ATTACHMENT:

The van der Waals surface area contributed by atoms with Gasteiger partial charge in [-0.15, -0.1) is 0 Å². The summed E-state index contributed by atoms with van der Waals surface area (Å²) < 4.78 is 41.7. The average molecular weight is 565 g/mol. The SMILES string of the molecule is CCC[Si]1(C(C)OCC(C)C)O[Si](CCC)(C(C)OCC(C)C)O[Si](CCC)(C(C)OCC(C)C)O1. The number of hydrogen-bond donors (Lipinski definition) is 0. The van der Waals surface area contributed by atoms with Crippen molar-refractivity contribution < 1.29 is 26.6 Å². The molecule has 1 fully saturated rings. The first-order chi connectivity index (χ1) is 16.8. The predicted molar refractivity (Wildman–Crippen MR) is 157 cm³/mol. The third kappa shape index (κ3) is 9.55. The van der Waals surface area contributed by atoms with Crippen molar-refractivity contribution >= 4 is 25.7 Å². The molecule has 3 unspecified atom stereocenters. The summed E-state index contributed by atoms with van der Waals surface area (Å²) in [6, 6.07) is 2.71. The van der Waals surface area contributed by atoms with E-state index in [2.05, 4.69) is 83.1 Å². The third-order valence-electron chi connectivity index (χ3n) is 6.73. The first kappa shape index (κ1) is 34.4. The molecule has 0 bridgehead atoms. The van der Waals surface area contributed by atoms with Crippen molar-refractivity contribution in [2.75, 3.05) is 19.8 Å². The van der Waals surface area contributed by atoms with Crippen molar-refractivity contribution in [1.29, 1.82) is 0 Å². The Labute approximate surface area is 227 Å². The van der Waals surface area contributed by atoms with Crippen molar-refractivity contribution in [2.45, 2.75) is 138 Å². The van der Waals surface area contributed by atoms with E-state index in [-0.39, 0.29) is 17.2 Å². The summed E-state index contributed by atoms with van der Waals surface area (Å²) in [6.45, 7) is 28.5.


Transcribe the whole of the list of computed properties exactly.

The van der Waals surface area contributed by atoms with Gasteiger partial charge in [-0.15, -0.1) is 0 Å². The summed E-state index contributed by atoms with van der Waals surface area (Å²) < 4.78 is 41.7. The average molecular weight is 565 g/mol. The SMILES string of the molecule is CCC[Si]1(C(C)OCC(C)C)O[Si](CCC)(C(C)OCC(C)C)O[Si](CCC)(C(C)OCC(C)C)O1. The number of hydrogen-bond donors (Lipinski definition) is 0. The van der Waals surface area contributed by atoms with Crippen molar-refractivity contribution < 1.29 is 26.6 Å². The molecule has 1 fully saturated rings. The first-order chi connectivity index (χ1) is 16.8. The predicted molar refractivity (Wildman–Crippen MR) is 157 cm³/mol. The third kappa shape index (κ3) is 9.55. The van der Waals surface area contributed by atoms with Crippen molar-refractivity contribution >= 4 is 25.7 Å². The molecule has 3 unspecified atom stereocenters. The summed E-state index contributed by atoms with van der Waals surface area (Å²) in [6, 6.07) is 2.71. The van der Waals surface area contributed by atoms with E-state index in [2.05, 4.69) is 83.1 Å². The third-order valence-electron chi connectivity index (χ3n) is 6.73. The first kappa shape index (κ1) is 34.4. The molecule has 0 bridgehead atoms. The van der Waals surface area contributed by atoms with Crippen molar-refractivity contribution in [2.75, 3.05) is 19.8 Å². The van der Waals surface area contributed by atoms with Crippen molar-refractivity contribution in [1.29, 1.82) is 0 Å². The Labute approximate surface area is 227 Å². The van der Waals surface area contributed by atoms with Crippen molar-refractivity contribution in [2.45, 2.75) is 138 Å². The van der Waals surface area contributed by atoms with E-state index in [-0.39, 0.29) is 17.2 Å². The summed E-state index contributed by atoms with van der Waals surface area (Å²) in [6.45, 7) is 28.5.